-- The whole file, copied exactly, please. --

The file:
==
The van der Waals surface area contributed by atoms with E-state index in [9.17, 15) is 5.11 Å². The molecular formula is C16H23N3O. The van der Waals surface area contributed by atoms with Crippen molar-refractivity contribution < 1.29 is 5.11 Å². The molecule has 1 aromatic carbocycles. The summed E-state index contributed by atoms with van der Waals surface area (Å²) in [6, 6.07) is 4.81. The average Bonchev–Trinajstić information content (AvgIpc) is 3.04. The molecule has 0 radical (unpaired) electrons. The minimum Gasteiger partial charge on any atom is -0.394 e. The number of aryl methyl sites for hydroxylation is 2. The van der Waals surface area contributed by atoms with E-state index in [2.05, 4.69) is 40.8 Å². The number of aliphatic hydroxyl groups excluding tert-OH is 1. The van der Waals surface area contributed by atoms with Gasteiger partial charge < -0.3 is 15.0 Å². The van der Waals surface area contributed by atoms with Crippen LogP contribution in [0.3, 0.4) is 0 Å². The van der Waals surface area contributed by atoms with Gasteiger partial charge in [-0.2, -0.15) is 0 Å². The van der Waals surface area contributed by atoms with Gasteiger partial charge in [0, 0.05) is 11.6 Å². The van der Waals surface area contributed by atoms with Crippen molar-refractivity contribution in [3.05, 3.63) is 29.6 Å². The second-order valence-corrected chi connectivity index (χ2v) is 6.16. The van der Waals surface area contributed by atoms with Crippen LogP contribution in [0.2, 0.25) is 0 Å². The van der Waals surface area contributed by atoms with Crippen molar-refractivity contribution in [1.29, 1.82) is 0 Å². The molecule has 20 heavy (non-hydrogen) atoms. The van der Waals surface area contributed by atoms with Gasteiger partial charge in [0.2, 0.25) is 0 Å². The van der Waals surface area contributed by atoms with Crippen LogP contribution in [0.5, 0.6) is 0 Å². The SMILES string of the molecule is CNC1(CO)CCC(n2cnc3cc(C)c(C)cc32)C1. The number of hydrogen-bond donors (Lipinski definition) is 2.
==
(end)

The van der Waals surface area contributed by atoms with E-state index in [9.17, 15) is 5.11 Å². The molecular formula is C16H23N3O. The van der Waals surface area contributed by atoms with Crippen molar-refractivity contribution < 1.29 is 5.11 Å². The molecule has 1 aromatic carbocycles. The summed E-state index contributed by atoms with van der Waals surface area (Å²) in [6, 6.07) is 4.81. The average Bonchev–Trinajstić information content (AvgIpc) is 3.04. The molecule has 0 radical (unpaired) electrons. The minimum Gasteiger partial charge on any atom is -0.394 e. The number of aryl methyl sites for hydroxylation is 2. The van der Waals surface area contributed by atoms with E-state index in [2.05, 4.69) is 40.8 Å². The number of aliphatic hydroxyl groups excluding tert-OH is 1. The van der Waals surface area contributed by atoms with Gasteiger partial charge < -0.3 is 15.0 Å². The van der Waals surface area contributed by atoms with Crippen LogP contribution in [0.3, 0.4) is 0 Å². The van der Waals surface area contributed by atoms with Gasteiger partial charge in [-0.2, -0.15) is 0 Å². The van der Waals surface area contributed by atoms with Gasteiger partial charge in [0, 0.05) is 11.6 Å². The van der Waals surface area contributed by atoms with Crippen molar-refractivity contribution in [3.05, 3.63) is 29.6 Å². The second-order valence-corrected chi connectivity index (χ2v) is 6.16. The van der Waals surface area contributed by atoms with Crippen LogP contribution in [0.2, 0.25) is 0 Å². The van der Waals surface area contributed by atoms with Crippen molar-refractivity contribution in [1.29, 1.82) is 0 Å². The molecule has 20 heavy (non-hydrogen) atoms. The van der Waals surface area contributed by atoms with Gasteiger partial charge in [0.2, 0.25) is 0 Å². The van der Waals surface area contributed by atoms with Crippen LogP contribution in [0.5, 0.6) is 0 Å². The SMILES string of the molecule is CNC1(CO)CCC(n2cnc3cc(C)c(C)cc32)C1. The number of hydrogen-bond donors (Lipinski definition) is 2.